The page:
05w29:1 The Rebel Sell

by timothy. 0 Comments

Good Reads Mailing List | 2005 week 29 number 1 (The Rebel Sell)

First, a friend who was in the audience that evening told me about it, and then I saw the video last December on Big Ideas. I taped it then actually, and as I watched it I thought, I should transcribe this audio for Goodreads. But at the time it didn’t seem practical. Winter passed. Snow fell, we had Christmas and the news of the Tsunami, and then a campaign of white bracelets to end global poverty, especially in Africa. By this time, I’d completed the transcription of another hour of video, that of Michael Ignatieff’s speech last March. So, I knew how to do it. I had the experience. I figured it’d take a couple of days. And when the video was re-broadcast the weekend before last, it was a reminder. Yes, I really should do this. And the process began. It took longer than a couple of days, but what’s the rush? The book has just been published in paperback. And perhaps it’ll be someone’s August reading, supplemented with this great introduction and summary by the authors given last October as part of the University of Toronto Reading Series. – Timothy


The Rebel Sell | Joseph Heath and Andrew Potter
“It may give us pause to consider that while Fight Club was hailed as ‘edgy’ and ‘subversive’ when it appeared in 1999, Rabbit, Run enjoyed enormous commercial success when it was first published?in 1960. If social criticism came with a ‘sell by’ date, this one would have been removed from the shelf a long time ago. The fact that it is still around, and still provokes awe and acclaim, makes one wonder if it is really a criticism or, rather, a piece of modern mythology. What Fight Club and Rabbit, Run present, in a user-friendly fashion, is the critique of mass society, which was developed in the late 1950s in classic works like William Whyte?s The Organization Man (1956), Vance Packard?s The Status Seekers (1959) and Paul Goodman?s Growing up Absurd (1960). The central idea is quite simple. Capitalism requires conformity to function correctly. As a result, the system is based upon a generalized system of repression. Individuals who resist the pressure to conform therefore subvert the system, and aid in its overthrow.”NOTE: introductory article from This Magazine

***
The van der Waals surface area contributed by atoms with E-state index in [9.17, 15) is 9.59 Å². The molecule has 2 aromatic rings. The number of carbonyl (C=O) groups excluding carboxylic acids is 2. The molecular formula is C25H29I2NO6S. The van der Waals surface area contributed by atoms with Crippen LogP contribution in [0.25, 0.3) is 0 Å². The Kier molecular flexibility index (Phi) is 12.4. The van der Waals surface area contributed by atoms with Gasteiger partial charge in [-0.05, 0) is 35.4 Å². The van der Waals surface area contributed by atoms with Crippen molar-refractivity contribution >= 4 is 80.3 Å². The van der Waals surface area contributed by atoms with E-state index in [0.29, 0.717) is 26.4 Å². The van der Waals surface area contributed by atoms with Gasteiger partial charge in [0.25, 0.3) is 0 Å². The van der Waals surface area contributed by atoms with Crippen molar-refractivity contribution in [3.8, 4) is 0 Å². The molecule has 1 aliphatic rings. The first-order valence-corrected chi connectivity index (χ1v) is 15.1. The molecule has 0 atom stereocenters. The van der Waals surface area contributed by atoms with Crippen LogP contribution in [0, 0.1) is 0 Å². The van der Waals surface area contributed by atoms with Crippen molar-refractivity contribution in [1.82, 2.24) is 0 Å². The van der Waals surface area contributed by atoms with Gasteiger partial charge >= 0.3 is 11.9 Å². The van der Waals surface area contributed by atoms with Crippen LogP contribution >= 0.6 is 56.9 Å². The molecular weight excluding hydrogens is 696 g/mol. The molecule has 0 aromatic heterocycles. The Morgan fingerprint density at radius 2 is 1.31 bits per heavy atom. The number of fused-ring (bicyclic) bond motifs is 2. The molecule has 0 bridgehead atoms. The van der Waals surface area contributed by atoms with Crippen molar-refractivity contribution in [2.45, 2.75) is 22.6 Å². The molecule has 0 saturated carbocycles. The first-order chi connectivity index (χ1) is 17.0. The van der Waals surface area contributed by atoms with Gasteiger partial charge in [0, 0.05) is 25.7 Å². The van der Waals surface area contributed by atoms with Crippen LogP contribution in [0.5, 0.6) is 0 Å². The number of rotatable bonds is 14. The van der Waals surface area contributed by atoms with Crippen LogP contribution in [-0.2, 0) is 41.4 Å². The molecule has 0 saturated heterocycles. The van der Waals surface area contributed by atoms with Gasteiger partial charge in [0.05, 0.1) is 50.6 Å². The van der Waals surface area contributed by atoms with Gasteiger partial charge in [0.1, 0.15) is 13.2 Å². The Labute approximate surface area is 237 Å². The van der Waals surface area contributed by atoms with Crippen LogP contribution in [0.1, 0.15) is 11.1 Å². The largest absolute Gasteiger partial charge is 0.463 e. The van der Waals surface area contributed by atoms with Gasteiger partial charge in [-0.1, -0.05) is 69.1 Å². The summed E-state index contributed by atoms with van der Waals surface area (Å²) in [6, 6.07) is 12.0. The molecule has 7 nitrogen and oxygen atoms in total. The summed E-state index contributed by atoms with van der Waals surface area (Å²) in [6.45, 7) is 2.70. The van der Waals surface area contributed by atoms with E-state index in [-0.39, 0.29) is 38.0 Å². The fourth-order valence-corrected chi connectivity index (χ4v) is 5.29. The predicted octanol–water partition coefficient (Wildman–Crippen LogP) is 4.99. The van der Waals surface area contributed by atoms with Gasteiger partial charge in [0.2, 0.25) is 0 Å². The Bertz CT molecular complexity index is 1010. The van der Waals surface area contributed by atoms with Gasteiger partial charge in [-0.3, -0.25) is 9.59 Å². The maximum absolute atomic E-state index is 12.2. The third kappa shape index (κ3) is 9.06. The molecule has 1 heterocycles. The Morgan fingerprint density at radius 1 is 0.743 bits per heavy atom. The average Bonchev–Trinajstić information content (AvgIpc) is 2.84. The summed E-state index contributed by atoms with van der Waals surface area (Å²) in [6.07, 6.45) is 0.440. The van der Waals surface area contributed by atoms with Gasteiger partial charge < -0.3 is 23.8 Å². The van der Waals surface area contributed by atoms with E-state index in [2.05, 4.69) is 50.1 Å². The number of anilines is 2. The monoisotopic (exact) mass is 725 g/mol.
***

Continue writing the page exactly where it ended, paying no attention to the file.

The Rebel Sell | Andrew Potter and Joseph Heath
“So the desire to conform, this idea that we’re all trying to conform, fails to explain the compulsive nature of consumer behavior, why we keep spending more and more, even though we’re all over extended, even though it doesn’t bring anybody any happiness in the long run. So the question is why do we lay the blame for consumerism on those who are struggling to keep up with the Jones’? Because the fault would actually appear to lie with the Jones’. They’re the ones who started it all, by trying to one-up their neighbors. It’s their desire to stand out from the crowd, to be better than everyone else, that is responsible for ratcheting up consumption standards in their community. In other words, it’s the non-conformists, not the conformists, who are driving consumer spending.”

Branded for life | Andy Beckett
“The Rebel Sell is a brave book. In places it is also unfair, light on evidence and repetitively polemical. But the argument it makes is important and original. Joseph Heath and Andrew Potter, both young Canadian academics, think that for nearly half a century critics of capitalism have profoundly misunderstood their enemy. Worse than that, the authors argue, these critics have – sometimes unintentionally, sometimes not – provided modern capitalism with the fuel it runs on. […] To Heath and Potter, the story of capitalism since the 60s is the story of business absorbing so much from the so-called counterculture of that decade and after, and vice versa, that the two effectively merged. By the early 21st century, the counterculture’s governing ideas of rebelliousness and ‘cool’ have become the ‘central ideology’ of consumerism. Wherever you find capitalism at its most vigorous – as in the marketing of sportswear and pop music – a ‘rebel sell’ philosophy is at work. “NOTE: (With a response – scroll down to ‘Brand Recognition’)

The Rebel Sell Official Website | Harper Collins

No logo? Not quite | Andrew Potter
“Here’s an interesting article about some recent polling data debunking the notion that today’s youth (18-24) are a bunch of anti-branding anti-capitalists. In fact, it would appear that this crew is actually less likely than the general population to be willing to spend more on ethically produced goods or environmentally-friendly products.”

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emailed by Timothy on Tuesday 19 July 2005 @ 5:27 PM

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